United States District Court, W.D. Wisconsin
COURTNEY M. COWINS, Petitioner,
GARY BOUGHTON, Respondent.
OPINION AND ORDER
D. Peterson, District Judge.
November 19, 2018, I denied petitioner Courtney M.
Cowins's petition for a writ of habeas corpus under 28
U.S.C. § 2254. Dkt. 30. Cowins challenged his
convictions for armed burglary, burglary with intent to
commit sexual assault and battery, first-degree reckless
endangerment, and four counts of first-degree sexual assault,
all as a repeater, in Dane County Case No. 2009CF247, on the
grounds that: (1) the state intentionally introduced false
testimony by a doctor who had treated the victim after her
attack; (2) the prosecutor engaged in misconduct by referring
to the doctor's false testimony in closing arguments; (3)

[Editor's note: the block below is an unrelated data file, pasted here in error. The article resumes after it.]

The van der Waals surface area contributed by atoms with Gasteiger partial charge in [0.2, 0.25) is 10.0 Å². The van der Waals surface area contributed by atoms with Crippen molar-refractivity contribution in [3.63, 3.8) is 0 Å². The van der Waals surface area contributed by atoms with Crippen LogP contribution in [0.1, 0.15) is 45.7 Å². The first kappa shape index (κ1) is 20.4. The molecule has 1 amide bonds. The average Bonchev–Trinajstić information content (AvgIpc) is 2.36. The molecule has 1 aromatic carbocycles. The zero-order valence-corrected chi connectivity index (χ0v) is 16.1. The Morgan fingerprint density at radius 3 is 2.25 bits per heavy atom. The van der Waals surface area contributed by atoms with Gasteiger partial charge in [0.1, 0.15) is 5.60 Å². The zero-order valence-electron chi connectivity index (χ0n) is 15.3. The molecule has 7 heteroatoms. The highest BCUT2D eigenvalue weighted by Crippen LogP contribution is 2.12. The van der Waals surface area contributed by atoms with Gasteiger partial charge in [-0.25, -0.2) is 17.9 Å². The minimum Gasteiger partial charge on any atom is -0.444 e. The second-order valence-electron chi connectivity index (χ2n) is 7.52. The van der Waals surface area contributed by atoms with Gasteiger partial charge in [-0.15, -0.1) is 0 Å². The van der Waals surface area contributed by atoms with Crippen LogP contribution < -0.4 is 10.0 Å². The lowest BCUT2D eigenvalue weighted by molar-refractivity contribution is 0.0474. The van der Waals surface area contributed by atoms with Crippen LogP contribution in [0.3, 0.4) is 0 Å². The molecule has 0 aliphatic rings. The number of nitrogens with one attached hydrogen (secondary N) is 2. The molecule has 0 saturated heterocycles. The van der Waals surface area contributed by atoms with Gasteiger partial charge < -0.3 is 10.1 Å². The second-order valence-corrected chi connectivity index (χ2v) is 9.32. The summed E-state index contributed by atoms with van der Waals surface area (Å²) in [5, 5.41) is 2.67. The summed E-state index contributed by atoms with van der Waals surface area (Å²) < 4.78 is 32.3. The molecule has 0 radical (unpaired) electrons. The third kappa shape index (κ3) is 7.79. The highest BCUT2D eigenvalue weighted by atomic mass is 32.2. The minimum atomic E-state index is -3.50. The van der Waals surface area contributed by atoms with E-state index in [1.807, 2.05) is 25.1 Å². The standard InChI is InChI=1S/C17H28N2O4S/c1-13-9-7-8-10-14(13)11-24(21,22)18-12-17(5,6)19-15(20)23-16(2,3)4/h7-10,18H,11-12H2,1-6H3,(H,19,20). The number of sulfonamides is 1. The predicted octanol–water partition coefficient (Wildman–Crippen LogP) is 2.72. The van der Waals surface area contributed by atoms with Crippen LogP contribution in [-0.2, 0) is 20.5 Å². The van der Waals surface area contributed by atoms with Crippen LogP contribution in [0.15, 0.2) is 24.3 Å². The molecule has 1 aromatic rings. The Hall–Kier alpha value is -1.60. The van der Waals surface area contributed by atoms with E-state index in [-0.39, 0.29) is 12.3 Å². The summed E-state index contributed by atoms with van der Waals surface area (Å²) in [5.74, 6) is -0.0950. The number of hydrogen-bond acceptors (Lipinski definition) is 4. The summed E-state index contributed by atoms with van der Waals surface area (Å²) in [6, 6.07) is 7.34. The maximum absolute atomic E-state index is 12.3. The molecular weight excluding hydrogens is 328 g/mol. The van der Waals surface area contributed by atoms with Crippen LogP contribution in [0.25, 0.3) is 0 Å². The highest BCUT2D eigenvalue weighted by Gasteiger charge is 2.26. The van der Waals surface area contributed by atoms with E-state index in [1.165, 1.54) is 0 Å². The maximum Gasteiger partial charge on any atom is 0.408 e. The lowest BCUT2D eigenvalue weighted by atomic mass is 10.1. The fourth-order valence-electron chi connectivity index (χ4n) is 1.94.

the two-year delay in charging and prosecuting Cowins
resulted in exculpatory evidence being destroyed; (4) trial
counsel was ineffective for numerous reasons; and (5)
appellate counsel was ineffective for failing to investigate
and raise numerous meritorious issues on appeal. I concluded
that none of Cowins's arguments had merit.
December 17, 2019, Cowins filed a motion to alter or amend
the judgment under Rule 59 of the Federal Rules of Civil
Procedure. Dkt. 34. In his Rule 59 motion, Cowins argues that
I: (1) failed to address his claim that appellate counsel was
ineffective for failing to follow proper no-merit procedures;
(2) erred in rejecting his due process claim based on the
state's two-year delay in filing criminal charges; (3)
erred in assessing prejudice resulting from the two-year
delay; (4) applied the wrong standard to his false testimony
claim; (5) misconstrued his false testimony claim; and (6)
erred in denying his false testimony claim. Cowins also
requests an evidentiary hearing.
prevail on a Rule 59(e) motion, Cowins must “clearly
establish” (1) that the court committed a manifest